A recent visitor to the Solar System – a space rock called 'Oumuamua' – could be covered with a thick layer of organic material, an outer layer that protects the inner storage of ice. This glaze might have acted like a shield, preventing ice inside the Oumuamue to overheat and evaporate as the rock passed near our Sun. This means that this interstellar object is more like an ice comet than an asteroid.
The main difference between asteroids and comets is their composition: the comets are made up of ice and rock blends, and the asteroids are mostly rock and metal without much water. Astronomers think that most of the objects that pass between the stars – what is called interstellar space – are more like comets than asteroids. When our planetary system emerged, larger planets probably pushed trillions of small objects from the system edge into the interstellar space. Most distant objects in the Solar System are ice bodies, and astronomers assume that other planetary systems have also thrown mostly glacial rocks.
That is why astronomers initially thought that Oumuamua was a comet when they realized it was not from our cosmic neighborhood. But further observations of 'Oumuamue have shown that the body does not act as a comet. Comets usually accompany tails of gas and dust caused by evaporation of icy material from the rock. Astronomers found no trace of comet tail around 'Oumuamue, so the rock is reclassified as an asteroid. Now, a new analysis of this interstellar visitor explains that an object could be a comet although it does not act like this. "We found that although this object went very close to our Sun – closer to Mercury – such a bark could isolate the interior," said Alan Fitzsimmons, head of study at The Verge .
Fitzsimmons and his team think that 'Oumuamua could have been covered with ice a long time ago, but it was transformed after hundreds of millions of years traveled through the deep universe. During his cosmic wandering, the object was under the constant bombing of cosmic air – high-energy particles released into the universe when the stars exploded. These rays might have worn out the outer layer of ice, and over time, a layer of organic material thicker than 30 centimeters was created. "Our data is consistent with the fact that this facility is very, very long," Fitzsimmons said.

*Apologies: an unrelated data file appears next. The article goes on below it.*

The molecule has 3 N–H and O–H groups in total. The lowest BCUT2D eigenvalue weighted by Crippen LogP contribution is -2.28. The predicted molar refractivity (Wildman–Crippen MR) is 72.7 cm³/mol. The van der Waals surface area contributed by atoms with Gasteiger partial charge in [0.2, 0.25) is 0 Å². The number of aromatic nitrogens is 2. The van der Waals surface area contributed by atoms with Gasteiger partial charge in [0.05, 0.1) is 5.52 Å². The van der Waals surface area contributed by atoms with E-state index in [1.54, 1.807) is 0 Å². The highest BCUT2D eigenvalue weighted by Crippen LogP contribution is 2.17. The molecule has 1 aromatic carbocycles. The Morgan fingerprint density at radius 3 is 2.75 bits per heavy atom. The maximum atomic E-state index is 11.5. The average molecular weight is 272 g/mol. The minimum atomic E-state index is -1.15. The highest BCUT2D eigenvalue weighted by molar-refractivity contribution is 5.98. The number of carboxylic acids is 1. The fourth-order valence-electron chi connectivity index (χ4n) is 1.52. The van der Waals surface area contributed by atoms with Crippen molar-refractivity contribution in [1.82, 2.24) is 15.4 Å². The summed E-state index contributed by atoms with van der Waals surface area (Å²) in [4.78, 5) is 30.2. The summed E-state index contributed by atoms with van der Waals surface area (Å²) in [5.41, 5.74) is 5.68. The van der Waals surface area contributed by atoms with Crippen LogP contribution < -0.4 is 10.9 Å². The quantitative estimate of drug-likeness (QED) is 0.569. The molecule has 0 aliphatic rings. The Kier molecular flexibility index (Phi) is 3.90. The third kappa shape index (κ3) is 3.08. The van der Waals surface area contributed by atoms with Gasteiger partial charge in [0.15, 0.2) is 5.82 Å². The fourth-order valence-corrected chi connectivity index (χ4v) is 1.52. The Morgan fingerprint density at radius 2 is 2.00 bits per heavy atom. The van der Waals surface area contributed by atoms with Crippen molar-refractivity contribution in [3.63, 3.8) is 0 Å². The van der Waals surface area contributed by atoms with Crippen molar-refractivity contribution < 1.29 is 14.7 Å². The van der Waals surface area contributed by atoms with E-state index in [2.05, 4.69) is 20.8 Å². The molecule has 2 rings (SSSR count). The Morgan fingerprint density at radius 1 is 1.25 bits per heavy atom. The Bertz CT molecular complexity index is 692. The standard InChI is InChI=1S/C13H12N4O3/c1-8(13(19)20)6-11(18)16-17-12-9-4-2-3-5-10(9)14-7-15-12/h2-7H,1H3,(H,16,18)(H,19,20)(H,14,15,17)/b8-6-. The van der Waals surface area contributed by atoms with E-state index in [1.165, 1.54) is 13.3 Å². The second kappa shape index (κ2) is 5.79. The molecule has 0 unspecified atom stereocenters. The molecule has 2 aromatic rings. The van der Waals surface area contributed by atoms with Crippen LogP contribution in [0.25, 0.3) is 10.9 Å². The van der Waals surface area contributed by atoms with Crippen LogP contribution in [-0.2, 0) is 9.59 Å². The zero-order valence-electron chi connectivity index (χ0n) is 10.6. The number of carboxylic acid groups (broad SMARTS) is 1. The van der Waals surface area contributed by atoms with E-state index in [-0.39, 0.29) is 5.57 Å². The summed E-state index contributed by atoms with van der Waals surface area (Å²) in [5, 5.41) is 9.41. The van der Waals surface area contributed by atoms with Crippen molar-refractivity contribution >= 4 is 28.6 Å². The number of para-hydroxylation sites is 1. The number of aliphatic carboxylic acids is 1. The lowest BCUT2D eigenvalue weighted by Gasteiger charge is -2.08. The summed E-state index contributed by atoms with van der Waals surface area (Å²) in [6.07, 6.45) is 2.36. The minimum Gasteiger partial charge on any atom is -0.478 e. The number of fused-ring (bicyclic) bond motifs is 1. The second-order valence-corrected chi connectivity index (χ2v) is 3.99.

To discover this outer layer, researchers reviewed the data collected by two telescopes – one in the Canary Islands and others in Chile – on October 25 and 26, 2017. These observatories measured how much the Sunlight reflects on the surface of 'Oumuamue while passing through the Sun's system, then shattering light into its constituent colors. Scientists did not find any signatures of minerals that would form these rocky objects. There were no signatures of ice.
Instead, they found that the rock surface composition varies from place to place, but ultimately, the rock has shown the signatures of rich carbon compounds on its surface – materials that are often associated with life here on Earth. This does not mean that 'Oumuamua hosts life, but reminds of small objects like comets from our solar system that are also covered with ice carbon. Laboratory findings also show that ice structures that travel for a long time through a deep universe look a bit like this cosmic rocks. "This is what we expect from something that once had an ice surface, and then long been exposed to high-energy radiation," Fritzsimmons said.
Of course, we still have a lot to learn about 'Oumuamui. But further observations are no longer an option: the facility is small and is currently away from Earth, which makes it incredibly difficult to see. Astronomers, however, can continue to study the collected data so far and see if they can detect more detail
One thing that most astronomers agree is that the object is definitely not an artifact craft from a distant star system. Last week, the Breakthrough Listen research program conducted a campaign to find out if there were artificial communication signals coming from 'Oumuamue. The first results confirmed that the visitor is most likely just rock – but now we know he could have a thick carbon fiber coat.
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